The daily briefing “FirstFT” from the Financial Times.
This article is published in collaboration with FirstFT.
France’s finance ministry is seeking new authority to track the bank accounts of people who have merely come under the suspicion of the intelligence agencies as part of intrusive new plans to combat terror financing.
Meanwhile, Belgian authorities captured a man suspected of involvement in the Paris terror attacks during a series of raids that have netted 21 suspects so far, not including Salah Abdeslam, alleged to be one of the Paris gunmen. (FT)
In the news
Record pharma deal Pfizer called on Washington to support its $160bn takeover of Dublin-based Allergan — the third-largest announced deal in history — as politicians including Hillary Clinton lined up against the drugmaker’s attempt to slash its tax bill by moving overseas. The company stands to save at least $21bn in future tax bills by moving the combined group to Ireland. (FT)
VW’s emissions scandal widens (again) The carmaker has admitted that the engines in a further 85,000 Audi cars contained illegal software, dealing a blow to the German carmaker’s efforts to contain its cheating scandal. (FT)
The year of debt defaults The number of companies defaulting on their obligations this year looks set to reach the 100 mark, driven largely by struggling US shale gas providers. Currently, 99 global companies have defaulted since the year began, a dubious tally only exceeded during the financial crisis in 2009. (FT)
China’s copycat cows A Chinese-Korean joint venture hopes to produce 1m cloned calves a year with the establishment of the world’s largest cloning factory in the city of Tianjin. According to executives, the aim of the project is to sate the country’s growing appetite for beef: “I can tell you, cloned beef is the tastiest beef I’ve had!” (FT)
‘Clock boy’ gets litigious Ahmed Mohamed, a 14-year-old American who made global headlines after being arrested for taking a homemade clock to class, is seeking $15m from his city and school. His lawyer said the incident left him deeply traumatised. (BBC)
It’s a big day for
France-US relations François Hollande meets Barack Obama at the White House to discuss the Paris attacks and the possibility of collaboration with Russia in the fight against Isis. (FT)
Food for thought
Selling the Forbes family jewels A complex sale of Forbes magazine to Asian investors quickly fell apart, prompting a messy legal dispute and placing the family’s reputation on the line. (FT)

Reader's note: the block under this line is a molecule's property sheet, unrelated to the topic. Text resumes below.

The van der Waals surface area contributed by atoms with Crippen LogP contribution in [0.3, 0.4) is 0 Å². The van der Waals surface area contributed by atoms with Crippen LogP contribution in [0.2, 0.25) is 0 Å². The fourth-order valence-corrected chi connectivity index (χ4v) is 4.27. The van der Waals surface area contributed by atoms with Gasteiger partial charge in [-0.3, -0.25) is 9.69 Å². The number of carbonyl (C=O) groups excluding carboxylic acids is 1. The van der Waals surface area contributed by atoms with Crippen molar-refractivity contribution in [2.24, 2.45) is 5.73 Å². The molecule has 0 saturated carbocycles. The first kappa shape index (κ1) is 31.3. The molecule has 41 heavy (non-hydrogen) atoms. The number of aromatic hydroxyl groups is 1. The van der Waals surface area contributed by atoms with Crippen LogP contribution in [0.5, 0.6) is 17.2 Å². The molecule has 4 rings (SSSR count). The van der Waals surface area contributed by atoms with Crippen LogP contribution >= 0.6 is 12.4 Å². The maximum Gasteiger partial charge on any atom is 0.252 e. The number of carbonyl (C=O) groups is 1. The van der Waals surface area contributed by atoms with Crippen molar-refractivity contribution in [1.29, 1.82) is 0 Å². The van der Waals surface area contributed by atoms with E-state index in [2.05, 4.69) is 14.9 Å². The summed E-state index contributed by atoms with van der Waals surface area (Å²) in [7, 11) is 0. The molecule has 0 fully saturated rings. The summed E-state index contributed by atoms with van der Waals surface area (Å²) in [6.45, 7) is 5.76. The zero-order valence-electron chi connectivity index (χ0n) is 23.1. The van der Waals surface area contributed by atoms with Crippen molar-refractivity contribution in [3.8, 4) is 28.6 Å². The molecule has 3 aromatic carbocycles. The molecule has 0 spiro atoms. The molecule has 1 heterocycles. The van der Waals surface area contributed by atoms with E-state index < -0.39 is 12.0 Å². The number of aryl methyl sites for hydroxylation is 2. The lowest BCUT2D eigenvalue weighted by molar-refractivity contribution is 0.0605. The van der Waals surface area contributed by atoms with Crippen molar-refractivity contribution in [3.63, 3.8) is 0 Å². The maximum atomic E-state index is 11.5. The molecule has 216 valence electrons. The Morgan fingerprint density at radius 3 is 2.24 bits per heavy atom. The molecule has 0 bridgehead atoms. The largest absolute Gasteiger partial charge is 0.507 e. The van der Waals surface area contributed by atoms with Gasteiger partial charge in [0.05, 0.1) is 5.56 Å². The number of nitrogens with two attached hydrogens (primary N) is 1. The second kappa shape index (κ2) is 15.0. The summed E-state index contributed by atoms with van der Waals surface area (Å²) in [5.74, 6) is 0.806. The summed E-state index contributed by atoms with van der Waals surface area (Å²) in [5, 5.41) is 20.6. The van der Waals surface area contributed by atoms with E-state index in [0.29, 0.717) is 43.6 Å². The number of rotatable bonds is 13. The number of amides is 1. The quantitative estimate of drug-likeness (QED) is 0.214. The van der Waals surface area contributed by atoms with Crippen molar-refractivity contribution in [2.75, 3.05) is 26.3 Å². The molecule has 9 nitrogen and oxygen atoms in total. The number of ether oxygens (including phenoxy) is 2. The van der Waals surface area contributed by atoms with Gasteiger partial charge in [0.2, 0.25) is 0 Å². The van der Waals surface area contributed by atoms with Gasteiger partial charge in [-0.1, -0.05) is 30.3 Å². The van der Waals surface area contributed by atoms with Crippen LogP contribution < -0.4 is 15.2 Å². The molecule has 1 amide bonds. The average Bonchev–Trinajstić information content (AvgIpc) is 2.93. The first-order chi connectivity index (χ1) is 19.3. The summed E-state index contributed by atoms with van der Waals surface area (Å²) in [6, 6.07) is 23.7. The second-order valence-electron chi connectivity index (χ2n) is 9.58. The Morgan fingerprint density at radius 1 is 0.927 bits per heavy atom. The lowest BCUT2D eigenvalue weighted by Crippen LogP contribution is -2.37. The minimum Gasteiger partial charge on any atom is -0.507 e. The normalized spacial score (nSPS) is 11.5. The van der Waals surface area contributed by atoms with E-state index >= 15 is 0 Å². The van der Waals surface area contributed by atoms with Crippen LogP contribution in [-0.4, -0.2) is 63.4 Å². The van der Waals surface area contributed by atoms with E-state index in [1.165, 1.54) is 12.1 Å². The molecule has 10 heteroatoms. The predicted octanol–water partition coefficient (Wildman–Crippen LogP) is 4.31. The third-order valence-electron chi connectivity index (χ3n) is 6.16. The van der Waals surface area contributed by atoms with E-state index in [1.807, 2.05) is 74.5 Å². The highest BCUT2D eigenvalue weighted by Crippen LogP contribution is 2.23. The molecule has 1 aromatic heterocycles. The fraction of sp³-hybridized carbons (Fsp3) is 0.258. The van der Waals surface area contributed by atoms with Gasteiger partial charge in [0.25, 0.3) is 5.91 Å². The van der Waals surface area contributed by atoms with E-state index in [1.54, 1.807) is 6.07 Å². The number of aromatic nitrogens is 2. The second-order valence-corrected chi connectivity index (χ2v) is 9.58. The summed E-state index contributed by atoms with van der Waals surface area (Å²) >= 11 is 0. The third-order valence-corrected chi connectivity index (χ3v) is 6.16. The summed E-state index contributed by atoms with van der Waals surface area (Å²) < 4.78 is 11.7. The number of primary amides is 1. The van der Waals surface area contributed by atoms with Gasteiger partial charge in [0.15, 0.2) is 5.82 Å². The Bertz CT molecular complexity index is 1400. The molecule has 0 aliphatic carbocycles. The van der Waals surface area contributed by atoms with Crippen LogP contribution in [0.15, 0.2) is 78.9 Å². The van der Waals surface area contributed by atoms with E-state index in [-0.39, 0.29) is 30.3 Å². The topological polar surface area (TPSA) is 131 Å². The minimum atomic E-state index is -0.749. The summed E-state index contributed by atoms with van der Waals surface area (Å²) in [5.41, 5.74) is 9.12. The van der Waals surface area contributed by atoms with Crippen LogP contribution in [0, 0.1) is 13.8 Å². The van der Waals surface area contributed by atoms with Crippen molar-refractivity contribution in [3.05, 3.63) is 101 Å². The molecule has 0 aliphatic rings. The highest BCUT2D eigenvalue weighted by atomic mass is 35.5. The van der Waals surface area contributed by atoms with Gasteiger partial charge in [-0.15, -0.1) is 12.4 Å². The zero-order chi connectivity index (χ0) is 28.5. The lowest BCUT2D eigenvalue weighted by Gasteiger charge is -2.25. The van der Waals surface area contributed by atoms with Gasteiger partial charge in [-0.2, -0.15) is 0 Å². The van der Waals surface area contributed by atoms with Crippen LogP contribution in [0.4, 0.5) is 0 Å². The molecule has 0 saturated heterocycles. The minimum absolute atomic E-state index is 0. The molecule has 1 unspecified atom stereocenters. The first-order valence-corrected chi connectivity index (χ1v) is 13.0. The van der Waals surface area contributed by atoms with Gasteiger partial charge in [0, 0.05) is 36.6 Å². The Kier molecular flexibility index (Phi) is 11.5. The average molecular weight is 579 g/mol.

The mid-life crisis is real A study that involved tracking the happiness of 50,000 adults through their lives has found that people’s life satisfaction follows a U-shape. Happiness hits a trough in the early 40s but from there on it only gets better. (Quartz)
A case for rapprochement with Russia Moscow’s behaviour following the Paris attacks raises an interesting possibility: is there room for Russia and the west to bury their differences by making common cause in the war against Isis? The FT’s Gideon Rachman explains why it is worth a try. (FT)
Donald Trump’s dangerous racial rhetoric Jamil Smith looks at the Republican frontrunner and reality TV star’s recent comments , including lying about witnessing Muslims in New Jersey celebrating the fall of the Twin Towers, cheering fans who beat a black protester at one of his rallies, and promoting made-up statistics about African-American crime made up by a neo-Nazi. (TNR)
Mutant mosquitoes US scientists say they have bred a genetically modified mosquito that can resist malaria infection. If the lab technique works in the field, it could offer a new way of stopping the biting insects from spreading malaria to humans. (BBC)
Video of the day
Argentina elections in 90 seconds The FT’s Latin America editor John Paul Rathbone looks at Mauricio Macri’s election win and its broader implications for the region. (FT)
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Author: FirstFT is the Financial Times’ editors curated free daily email of the top global stories from the FT and the best of the rest of the web.
Image: A general view of the Eiffel tower and La Defense business district skyline. REUTERS/Jacky Naegelen.